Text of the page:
New research identifies genetic cause for hypermobility and hypermobile Ehlers-Danlos syndrome, a novel discovery that may also, for the first time, allow medical professionals to diagnose and treat the connective tissue disorders.
Tulane University researchers have discovered a possible genetic cause for hypermobility (commonly known as double-jointedness) and a range of associated connective tissue disorders such as hypermobile Ehlers-Danlos syndrome, according to preliminary findings published in the journal Heliyon.
You may know someone with overly flexible joints, a friend or family member who can easily slide into a split or bend limbs to impossible angles. But hypermobility is a more serious condition than being "double-jointed."
For those with hypermobile Ehlers-Danlos syndrome (EDS), the same conditions that create fragile connective tissue can cause a range of symptoms that, on the surface, can seem unrelated: physical conditions such as joint pain, chronic fatigue, thin tooth enamel, dizziness, digestive trouble and migraines; and psychiatric disorders, such as anxiety and depression. Women with hypermobile EDS may also be at increased risk for endometriosis or uterine fibroids.
Researchers have long struggled to find the cause of hypermobility and hypermobile EDS. Of the 13 subtypes of EDS, hypermobile EDS comprises more than 90% of the cases. But until this study, hypermobile EDS was the only subtype without a known genetic correlate. As a result, symptoms have often been treated individually rather than as the result of a single cause.
Researchers at Tulane University School of Medicine have linked hypermobility to a deficiency of folate -- the natural form of vitamin B9 -- caused by a variation of the MTHFR gene.
"You've got millions of people that likely have this, and until now, there's been no known cause we've known to treat," said Dr. Gregory Bix, director of the Tulane University Clinical Neuroscience Research Center. "It's a big deal."
Those with this genetic variant can't metabolize folate, which causes unmetabolized folate to accumulate in the bloodstream. The folate deficiency may prevent key proteins from binding collagen to the extracellular matrix. This results in more elastic connective tissue, hypermobility, and a potential cascade of associated conditions.
The discovery could help doctors more accurately diagnose hypermobility and hypermobile EDS by looking for elevated folate levels in blood tests as well as the MTHFR genetic variant.
"Hypermobility is widespread and unfortunately under-recognized," said Dr. Jacques Courseault, medical director of the Tulane Fascia Institute and Treatment Center. "I'm excited about being able to treat the masses where people aren't going their whole lives being frustrated and not getting the treatment they need."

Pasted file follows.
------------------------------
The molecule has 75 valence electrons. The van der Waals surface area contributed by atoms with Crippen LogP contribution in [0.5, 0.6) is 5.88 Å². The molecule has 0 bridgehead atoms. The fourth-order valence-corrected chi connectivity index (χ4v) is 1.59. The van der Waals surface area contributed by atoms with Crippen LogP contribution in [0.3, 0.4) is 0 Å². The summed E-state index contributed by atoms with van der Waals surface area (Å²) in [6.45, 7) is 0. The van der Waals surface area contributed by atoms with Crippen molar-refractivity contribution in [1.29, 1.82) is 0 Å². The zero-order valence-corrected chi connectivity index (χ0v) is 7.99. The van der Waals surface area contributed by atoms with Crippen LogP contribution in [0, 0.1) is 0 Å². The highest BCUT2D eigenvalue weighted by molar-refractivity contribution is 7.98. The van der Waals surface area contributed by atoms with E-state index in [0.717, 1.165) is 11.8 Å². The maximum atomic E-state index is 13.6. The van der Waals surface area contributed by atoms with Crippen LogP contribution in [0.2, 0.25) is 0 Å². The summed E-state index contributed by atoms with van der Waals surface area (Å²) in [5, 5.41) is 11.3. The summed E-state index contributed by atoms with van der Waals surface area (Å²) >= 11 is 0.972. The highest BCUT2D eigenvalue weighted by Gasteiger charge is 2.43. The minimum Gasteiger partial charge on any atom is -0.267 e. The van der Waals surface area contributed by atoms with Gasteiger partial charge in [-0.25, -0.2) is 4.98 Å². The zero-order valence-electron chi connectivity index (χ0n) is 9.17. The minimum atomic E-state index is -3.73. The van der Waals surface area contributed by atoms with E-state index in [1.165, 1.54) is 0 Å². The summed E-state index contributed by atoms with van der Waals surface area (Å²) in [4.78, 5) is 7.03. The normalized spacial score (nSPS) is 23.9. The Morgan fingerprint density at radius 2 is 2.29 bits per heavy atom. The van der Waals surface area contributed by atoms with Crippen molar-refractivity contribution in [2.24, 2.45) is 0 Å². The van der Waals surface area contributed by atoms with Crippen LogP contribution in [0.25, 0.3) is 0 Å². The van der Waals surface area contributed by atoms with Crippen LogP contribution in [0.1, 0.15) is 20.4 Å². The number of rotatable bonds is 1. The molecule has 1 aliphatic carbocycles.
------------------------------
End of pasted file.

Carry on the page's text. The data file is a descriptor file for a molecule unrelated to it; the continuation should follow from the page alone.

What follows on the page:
Previously, hypermobility could only be diagnosed by the Beighton score, a somewhat controversial physical exam that involves measuring the bend of the spine, fingers and limbs. Combined with a historic lack of acceptance of hypermobility as a distinct body type that requires specialized treatment, the number of people with hypermobility is unclear, though it could comprise more than half the world's population.
"Hypermobility is not rare," Courseault said. "Hypermobility is like a Ferrari that requires a lot of maintenance and the best synthetic oil. After knowing a patient's name and date of birth, I think it's prudent for clinicians to know which of these body types they have."
Doctors discovered the connection between folate deficiency and the MTHFR gene by working with patients at Tulane's Hypermobility and Ehlers-Danlos Clinic, the only such clinic in the U.S. that focuses on fascia disorders. Blood tests of hypermobile patients who showed signs of associated medical conditions revealed elevated levels of unmetabolized folate. Subsequent tests showed that most of those with elevated folate serum levels had the genetic polymorphism.
The good news is a treatment already exists. Methylated folate -- folate that is already processed -- is FDA-approved and widely available.
"It's an innocuous treatment," Bix said. "It's not dangerous, and it's a vitamin that can improve people's lives. That's the biggest thing: We know what's going on here, and we can treat it."
Though Courseault said more lab research and clinical testing needs to be done, patients who have been treated with folate have shown improvement: less pain, less brain fog, fewer allergies and improved gastrointestinal function.
"We've discovered something in medicine that can help, not a small group of people, but potentially many across the world," Courseault said. "This is real, it's been vetted out well and clinically we're noticing a difference."